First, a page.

Want to buy a Dedicated Server? You will need to begin investigating the type of hardware you want to buy and wait for it to be shipped. That doesn't even include the time it will take for you to configure your server. That could take days or possibly weeks. Do you have that kind of time? What if you outgrow your Dedicated Server? Rent a Dedicated Server from A2 Hosting and it'll be ready for you in 30-minutes or less!
**This special offer gives you free setup for So you Start dedicated server rental. Offer valid for new orders placed with a 6-month or 12-month subscription (excluding renewals), provided that the total price applicable to the subscription period is paid for up-front. This offer applies to orders placed between 26th June 2019, 14:00 BST, and 30th September 2019, 14:00 BST, subject to the availability of the server chosen, with the time at which the order was processed by So you Start used as proof in the event of any disputes. Cannot be used in conjunction with other promotional offers currently available. To subscribe, you will need to confirm that you accept the So you Start Terms & conditions.
A dedicated server is a single computer in a network reserved for serving the needs of the network. For example, some networks require that one computer be set aside to manage communications between all the other computers. A dedicated server could also be a computer that manages printer resources. Note, however, that not all servers are dedicated. In some networks, it is possible for a computer to act as a server and perform other functions as well.
A cursory glance at the many web hosting services we've listed here reveals many similar-looking offerings, but the discerning eye will identify some subtle differences. You'll want a dedicated server with significant amounts of disk space—preferably 1TB or more—for storing files. You can typically choose either a traditional hard drive or a solid-state drive as your website's storage medium. There's a trade-off, however. Solid-state drives are often faster and more reliable than HDDs, but they cost more money and have smaller storage capacities. Traditional hard drives, on the other hand, have large capacities and lower prices but aren't quite as resilient as their SSD counterparts. Unless you truly need blazingly fast storage, a traditional hard drive will get the job done.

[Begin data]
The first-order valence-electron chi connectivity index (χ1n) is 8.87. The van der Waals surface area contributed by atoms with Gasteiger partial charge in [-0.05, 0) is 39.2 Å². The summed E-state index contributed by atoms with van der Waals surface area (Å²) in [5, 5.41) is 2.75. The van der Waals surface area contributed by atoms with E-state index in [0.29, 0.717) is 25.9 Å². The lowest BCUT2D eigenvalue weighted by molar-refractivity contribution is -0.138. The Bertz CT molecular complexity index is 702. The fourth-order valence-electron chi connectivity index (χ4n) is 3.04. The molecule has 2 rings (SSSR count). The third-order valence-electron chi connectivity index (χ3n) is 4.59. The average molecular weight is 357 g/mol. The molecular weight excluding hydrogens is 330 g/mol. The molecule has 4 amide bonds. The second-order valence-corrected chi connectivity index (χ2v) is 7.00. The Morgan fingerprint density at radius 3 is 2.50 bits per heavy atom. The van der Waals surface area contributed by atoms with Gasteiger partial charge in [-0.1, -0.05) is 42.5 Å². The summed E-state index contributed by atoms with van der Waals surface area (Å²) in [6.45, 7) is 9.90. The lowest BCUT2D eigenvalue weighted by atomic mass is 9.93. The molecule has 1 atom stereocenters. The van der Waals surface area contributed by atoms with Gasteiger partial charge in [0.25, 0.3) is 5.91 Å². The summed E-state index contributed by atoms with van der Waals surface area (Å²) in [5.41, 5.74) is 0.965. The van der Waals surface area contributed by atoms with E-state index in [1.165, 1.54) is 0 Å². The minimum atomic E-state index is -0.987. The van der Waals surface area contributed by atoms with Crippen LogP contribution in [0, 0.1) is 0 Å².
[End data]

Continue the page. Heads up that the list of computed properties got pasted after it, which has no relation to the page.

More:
The answer to this question largely depends on two factors. Are you new to server technology and not very interested? In this case, Windows is the easiest option to get where you want to go. Do you already have experience with Linux or would you like to familiarize yourself with this operating system? If so, Linux gives you more freedoms to configure your server, and you will be using an operating system that is less vulnerable to attacks from the Internet. Linux is also open source and therefore free.